pump means 18 together with conduits 20 may be utilized to cool the
lithium breeding section 16, or alternately, a molten fluoride salt of
lithium (or lithium plus beryllium, for example) may be used to provide
for tritium breeding as well as self-cooling. Appropriate tritium
extraction apparatus 22 is connected to the conduits 20 to extract the
tritium for subsequent utilization.
An electrical control means 24 is utilized to provide the current to drive
the various field coils within the fusion power core via a plurality of
power conductors 26. Thus, in the case of a toroidal or tokamak-type
device, conductors 26 serve to provide the necessary current for the
toroidal field as well as for the ohmic heating transformer, auxiliary
heating coils, vertical coils and the like.
The fusion power core 2 is provided with a containment region 28 for
housing the plasma. In the embodiment in which the toroidal-type fusion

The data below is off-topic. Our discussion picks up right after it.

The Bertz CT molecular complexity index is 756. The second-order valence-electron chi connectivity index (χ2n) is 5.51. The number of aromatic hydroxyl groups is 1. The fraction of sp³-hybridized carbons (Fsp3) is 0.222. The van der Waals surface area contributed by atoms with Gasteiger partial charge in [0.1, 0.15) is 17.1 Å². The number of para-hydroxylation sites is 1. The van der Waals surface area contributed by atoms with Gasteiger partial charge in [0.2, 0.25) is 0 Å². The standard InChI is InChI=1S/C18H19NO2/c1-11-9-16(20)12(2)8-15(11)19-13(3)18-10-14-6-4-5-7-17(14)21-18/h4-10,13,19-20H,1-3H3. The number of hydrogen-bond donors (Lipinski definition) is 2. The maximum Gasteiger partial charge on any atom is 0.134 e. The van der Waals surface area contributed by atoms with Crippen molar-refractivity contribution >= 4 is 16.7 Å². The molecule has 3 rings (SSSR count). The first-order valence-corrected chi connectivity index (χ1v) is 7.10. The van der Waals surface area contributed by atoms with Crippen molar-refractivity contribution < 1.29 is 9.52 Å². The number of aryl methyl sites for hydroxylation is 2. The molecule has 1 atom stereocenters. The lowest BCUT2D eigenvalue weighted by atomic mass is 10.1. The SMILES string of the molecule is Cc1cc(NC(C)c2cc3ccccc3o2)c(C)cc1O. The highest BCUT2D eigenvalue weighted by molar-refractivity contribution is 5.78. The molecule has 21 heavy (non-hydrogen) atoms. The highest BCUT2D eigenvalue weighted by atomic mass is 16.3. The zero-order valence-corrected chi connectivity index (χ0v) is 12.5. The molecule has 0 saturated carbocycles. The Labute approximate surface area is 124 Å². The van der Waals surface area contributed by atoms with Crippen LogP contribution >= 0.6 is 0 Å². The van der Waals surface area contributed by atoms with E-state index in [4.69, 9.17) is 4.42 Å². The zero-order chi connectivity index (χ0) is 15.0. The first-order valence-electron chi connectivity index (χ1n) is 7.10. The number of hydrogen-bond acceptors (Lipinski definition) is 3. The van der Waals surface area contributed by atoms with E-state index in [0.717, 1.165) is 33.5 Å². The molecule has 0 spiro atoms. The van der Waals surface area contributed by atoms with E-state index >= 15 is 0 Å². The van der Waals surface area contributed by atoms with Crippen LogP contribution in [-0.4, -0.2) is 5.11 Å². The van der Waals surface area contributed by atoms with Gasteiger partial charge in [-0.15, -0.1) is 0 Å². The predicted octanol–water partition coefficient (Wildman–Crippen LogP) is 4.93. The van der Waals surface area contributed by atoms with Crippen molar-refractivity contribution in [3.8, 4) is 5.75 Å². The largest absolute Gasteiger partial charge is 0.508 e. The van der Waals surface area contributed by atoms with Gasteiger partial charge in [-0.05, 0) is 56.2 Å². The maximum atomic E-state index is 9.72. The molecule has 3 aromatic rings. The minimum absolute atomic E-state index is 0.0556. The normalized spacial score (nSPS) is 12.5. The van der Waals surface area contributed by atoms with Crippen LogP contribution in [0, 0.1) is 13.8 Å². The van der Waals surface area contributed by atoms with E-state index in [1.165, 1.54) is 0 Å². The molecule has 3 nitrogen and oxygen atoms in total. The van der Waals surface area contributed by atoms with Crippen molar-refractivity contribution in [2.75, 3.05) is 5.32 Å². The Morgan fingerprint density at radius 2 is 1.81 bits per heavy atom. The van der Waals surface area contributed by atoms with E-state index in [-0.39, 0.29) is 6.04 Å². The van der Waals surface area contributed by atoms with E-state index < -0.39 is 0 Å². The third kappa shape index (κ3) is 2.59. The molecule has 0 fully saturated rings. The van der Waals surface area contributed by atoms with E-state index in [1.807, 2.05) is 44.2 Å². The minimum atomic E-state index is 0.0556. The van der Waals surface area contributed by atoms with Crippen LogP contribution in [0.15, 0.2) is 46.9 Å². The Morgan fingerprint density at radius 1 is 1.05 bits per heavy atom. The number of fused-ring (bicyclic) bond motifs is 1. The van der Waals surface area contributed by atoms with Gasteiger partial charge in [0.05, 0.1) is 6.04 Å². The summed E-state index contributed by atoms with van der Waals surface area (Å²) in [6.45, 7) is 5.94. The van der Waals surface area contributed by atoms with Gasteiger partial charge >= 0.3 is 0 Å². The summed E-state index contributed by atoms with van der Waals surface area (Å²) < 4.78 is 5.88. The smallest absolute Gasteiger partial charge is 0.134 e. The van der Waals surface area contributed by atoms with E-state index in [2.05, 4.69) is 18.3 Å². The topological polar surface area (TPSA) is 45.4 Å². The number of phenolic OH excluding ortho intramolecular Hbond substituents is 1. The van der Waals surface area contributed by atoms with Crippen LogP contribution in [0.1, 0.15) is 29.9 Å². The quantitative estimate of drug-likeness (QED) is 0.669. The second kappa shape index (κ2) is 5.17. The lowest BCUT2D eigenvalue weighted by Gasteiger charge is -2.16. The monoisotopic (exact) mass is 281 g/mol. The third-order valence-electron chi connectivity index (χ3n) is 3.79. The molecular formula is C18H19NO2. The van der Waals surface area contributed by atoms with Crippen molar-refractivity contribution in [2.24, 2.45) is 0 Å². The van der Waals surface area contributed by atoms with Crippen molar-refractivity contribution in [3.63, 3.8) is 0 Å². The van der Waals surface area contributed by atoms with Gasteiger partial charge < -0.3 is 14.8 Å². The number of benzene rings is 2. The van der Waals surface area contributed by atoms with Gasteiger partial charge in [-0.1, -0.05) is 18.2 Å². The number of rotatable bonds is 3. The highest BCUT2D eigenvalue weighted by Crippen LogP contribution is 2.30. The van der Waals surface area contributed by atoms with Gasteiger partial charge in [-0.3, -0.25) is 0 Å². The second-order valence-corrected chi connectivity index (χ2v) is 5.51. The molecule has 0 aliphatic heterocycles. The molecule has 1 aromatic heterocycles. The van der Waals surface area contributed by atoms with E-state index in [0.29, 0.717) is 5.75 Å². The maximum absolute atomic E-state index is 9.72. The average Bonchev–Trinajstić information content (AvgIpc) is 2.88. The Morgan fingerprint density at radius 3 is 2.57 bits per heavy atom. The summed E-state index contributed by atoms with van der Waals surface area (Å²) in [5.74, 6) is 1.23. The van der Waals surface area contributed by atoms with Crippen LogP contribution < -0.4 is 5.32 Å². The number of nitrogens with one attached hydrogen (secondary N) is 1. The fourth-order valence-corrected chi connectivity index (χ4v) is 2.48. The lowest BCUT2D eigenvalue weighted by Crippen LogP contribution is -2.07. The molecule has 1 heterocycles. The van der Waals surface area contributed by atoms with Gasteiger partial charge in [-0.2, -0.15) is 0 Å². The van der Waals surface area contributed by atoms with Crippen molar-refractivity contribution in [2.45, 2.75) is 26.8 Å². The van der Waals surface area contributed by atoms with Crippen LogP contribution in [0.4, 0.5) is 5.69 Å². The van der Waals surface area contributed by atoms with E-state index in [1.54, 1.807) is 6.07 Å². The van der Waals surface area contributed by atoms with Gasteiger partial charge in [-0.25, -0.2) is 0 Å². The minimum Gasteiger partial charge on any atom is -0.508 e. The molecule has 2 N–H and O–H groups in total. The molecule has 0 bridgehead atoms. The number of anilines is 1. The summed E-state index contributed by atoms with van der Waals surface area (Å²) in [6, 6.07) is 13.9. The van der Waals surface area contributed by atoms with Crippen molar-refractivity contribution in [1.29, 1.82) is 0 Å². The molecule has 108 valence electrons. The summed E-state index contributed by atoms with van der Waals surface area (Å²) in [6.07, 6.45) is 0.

power core is utilized, the containment region 28 is simply the toroidal
shell or vacuum cavity containing the plasma gas. Means are provided for
evacuating the containment region 28 such as by utilizing a vacuum pump
30. Gas feeding means 32 are also shown for supplying the fusible fuel or
gas to the containment region 28. The gas feeding means 32 may comprise
for example a supply of D,T gas and remotely operable valve means for
controlling flow of gas into the containment region 28. Each fusion power
core 2 also may be provided with diagnostic ports 33 for measuring plasma
position, density and temperature as is well known in the art.